Balancing Chemical Reaction Equations Using Models

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Objective

SWBAT balance basic chemical reaction equations using models to demonstrate conservation of matter.

Big Idea

Atoms are neither created nor destroyed during a chemical reaction; bonds are broken in reactants and the reactant atoms are rearranged to form products with new bonds.

Why This Lesson?

In this lesson, students are introduced to the idea of balancing chemical reaction equations and conservation of matter by using molecular models.  Students are developing and using models (SEP 2) in order to fully understand conservation of matter--in order for a chemical reaction to make products, the atoms needed must have come from somewhere.  They are building the reactant and product molecules, and then determining if they have balanced the numbers of each type of atom.  In building additional molecules (reactants and products) as needed to balance the reaction, students engage in using mathematics and computational thinking (SEP 5).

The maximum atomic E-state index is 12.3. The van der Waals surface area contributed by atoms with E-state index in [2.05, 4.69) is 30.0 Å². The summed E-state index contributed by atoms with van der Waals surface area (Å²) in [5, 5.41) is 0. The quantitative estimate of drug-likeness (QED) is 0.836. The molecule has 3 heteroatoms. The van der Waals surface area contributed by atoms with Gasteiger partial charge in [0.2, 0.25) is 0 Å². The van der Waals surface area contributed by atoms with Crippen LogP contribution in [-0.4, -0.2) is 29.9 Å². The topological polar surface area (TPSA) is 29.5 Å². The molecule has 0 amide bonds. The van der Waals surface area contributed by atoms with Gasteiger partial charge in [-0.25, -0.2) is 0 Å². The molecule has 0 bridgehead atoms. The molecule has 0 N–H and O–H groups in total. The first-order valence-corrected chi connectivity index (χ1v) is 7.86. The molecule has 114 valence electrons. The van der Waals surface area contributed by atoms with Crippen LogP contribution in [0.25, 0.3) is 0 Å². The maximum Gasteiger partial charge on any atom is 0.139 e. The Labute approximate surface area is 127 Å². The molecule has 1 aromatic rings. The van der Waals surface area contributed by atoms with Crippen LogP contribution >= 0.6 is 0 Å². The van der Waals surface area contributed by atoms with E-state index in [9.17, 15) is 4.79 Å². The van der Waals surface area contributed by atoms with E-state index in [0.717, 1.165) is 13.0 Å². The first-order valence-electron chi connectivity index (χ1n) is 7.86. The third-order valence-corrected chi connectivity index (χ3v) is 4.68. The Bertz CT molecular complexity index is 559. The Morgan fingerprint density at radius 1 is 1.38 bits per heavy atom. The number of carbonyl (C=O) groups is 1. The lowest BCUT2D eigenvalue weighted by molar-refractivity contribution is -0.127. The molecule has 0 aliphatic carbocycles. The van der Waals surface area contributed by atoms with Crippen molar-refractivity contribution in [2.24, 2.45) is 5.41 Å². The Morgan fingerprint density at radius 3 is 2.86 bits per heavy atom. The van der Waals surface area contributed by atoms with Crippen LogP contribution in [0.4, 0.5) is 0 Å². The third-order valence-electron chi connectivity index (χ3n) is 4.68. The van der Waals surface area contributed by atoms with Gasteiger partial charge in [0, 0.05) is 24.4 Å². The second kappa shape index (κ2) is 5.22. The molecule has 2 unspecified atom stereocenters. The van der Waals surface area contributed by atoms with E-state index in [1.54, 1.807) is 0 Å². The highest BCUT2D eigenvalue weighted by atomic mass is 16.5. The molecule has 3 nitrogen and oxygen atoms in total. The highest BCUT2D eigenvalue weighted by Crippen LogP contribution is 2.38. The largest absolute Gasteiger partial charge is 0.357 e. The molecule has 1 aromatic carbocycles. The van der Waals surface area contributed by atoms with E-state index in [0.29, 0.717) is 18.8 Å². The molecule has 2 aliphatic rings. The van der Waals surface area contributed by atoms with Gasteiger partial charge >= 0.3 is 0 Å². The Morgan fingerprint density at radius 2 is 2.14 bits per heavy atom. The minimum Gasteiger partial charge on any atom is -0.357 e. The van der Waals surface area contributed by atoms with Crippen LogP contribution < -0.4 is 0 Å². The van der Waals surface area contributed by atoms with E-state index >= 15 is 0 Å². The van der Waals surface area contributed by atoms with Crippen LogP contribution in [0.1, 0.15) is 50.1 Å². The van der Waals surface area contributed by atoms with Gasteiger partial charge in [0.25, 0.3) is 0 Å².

One Performance Expectation asks that students be able to use mathematical representations to support the claim that atoms, and therefore  mass, are conserved during a chemical reaction (HS-PS1-7).  This lesson directly supports students in meeting that particular PE.

Warm-Up

5 minutes

While I take attendance, students do a warm-up activity in their composition Warm-Up/Reflection books.  I use warm-ups to either probe for students' prior knowledge about the day's upcoming lesson or to have them bring to mind and review what they should have learned previously.  (To read more about Warm Up and Reflection Books, please see the attached resource.) 

Today's Warm-Up: "What happens to reacting molecules during a chemical reaction?"

In this case, the warm-up is asking students to think about what is going on during a chemical reaction on the molecular/atomic level.  The warm-up allows students to think creatively about what might be happening that they cannot directly observe.  Until this point, students have only observed what is tangible evidence of a chemical reaction.  It is also preparing students to envision reactions on the molecular level.